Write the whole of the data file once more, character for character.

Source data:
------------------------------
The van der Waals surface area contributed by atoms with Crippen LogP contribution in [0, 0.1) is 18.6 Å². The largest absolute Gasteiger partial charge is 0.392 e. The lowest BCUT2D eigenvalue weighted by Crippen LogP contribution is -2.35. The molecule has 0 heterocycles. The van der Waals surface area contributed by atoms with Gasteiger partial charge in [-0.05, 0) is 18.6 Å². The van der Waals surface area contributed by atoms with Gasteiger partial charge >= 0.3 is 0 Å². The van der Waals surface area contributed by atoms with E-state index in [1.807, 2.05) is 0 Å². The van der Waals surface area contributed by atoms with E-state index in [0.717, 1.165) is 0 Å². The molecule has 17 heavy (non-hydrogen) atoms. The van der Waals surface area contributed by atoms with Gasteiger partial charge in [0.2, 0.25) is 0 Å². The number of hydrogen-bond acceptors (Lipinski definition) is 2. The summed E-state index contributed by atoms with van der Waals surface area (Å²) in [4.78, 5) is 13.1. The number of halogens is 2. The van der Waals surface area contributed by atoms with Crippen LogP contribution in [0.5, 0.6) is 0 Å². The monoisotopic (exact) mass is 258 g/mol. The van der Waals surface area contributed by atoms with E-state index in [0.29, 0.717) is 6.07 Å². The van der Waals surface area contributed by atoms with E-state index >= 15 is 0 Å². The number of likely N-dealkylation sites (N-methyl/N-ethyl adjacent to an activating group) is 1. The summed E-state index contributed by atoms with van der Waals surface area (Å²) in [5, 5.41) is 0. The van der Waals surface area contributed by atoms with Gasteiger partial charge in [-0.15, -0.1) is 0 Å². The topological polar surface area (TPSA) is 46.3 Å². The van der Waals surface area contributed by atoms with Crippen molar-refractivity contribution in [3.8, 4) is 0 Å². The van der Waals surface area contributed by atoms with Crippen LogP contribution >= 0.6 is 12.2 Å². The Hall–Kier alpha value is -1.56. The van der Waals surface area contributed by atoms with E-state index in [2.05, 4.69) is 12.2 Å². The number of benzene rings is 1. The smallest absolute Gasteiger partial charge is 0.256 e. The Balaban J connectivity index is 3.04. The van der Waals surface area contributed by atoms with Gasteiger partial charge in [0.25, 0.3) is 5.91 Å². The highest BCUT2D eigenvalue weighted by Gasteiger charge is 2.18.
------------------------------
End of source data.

The van der Waals surface area contributed by atoms with Crippen LogP contribution in [0, 0.1) is 18.6 Å². The largest absolute Gasteiger partial charge is 0.392 e. The lowest BCUT2D eigenvalue weighted by Crippen LogP contribution is -2.35. The molecule has 0 heterocycles. The van der Waals surface area contributed by atoms with Gasteiger partial charge in [-0.05, 0) is 18.6 Å². The van der Waals surface area contributed by atoms with Gasteiger partial charge >= 0.3 is 0 Å². The van der Waals surface area contributed by atoms with E-state index in [1.807, 2.05) is 0 Å². The van der Waals surface area contributed by atoms with E-state index in [0.717, 1.165) is 0 Å². The molecule has 17 heavy (non-hydrogen) atoms. The van der Waals surface area contributed by atoms with Gasteiger partial charge in [0.2, 0.25) is 0 Å². The number of hydrogen-bond acceptors (Lipinski definition) is 2. The summed E-state index contributed by atoms with van der Waals surface area (Å²) in [4.78, 5) is 13.1. The number of halogens is 2. The van der Waals surface area contributed by atoms with Crippen LogP contribution in [0.5, 0.6) is 0 Å². The monoisotopic (exact) mass is 258 g/mol. The van der Waals surface area contributed by atoms with E-state index in [0.29, 0.717) is 6.07 Å². The van der Waals surface area contributed by atoms with E-state index >= 15 is 0 Å². The number of likely N-dealkylation sites (N-methyl/N-ethyl adjacent to an activating group) is 1. The summed E-state index contributed by atoms with van der Waals surface area (Å²) in [5, 5.41) is 0. The van der Waals surface area contributed by atoms with Gasteiger partial charge in [-0.15, -0.1) is 0 Å². The topological polar surface area (TPSA) is 46.3 Å². The van der Waals surface area contributed by atoms with Crippen molar-refractivity contribution in [3.8, 4) is 0 Å². The van der Waals surface area contributed by atoms with Crippen LogP contribution >= 0.6 is 12.2 Å². The Hall–Kier alpha value is -1.56. The van der Waals surface area contributed by atoms with E-state index in [2.05, 4.69) is 12.2 Å². The number of benzene rings is 1. The smallest absolute Gasteiger partial charge is 0.256 e. The Balaban J connectivity index is 3.04. The van der Waals surface area contributed by atoms with Gasteiger partial charge in [0.25, 0.3) is 5.91 Å². The highest BCUT2D eigenvalue weighted by Gasteiger charge is 2.18.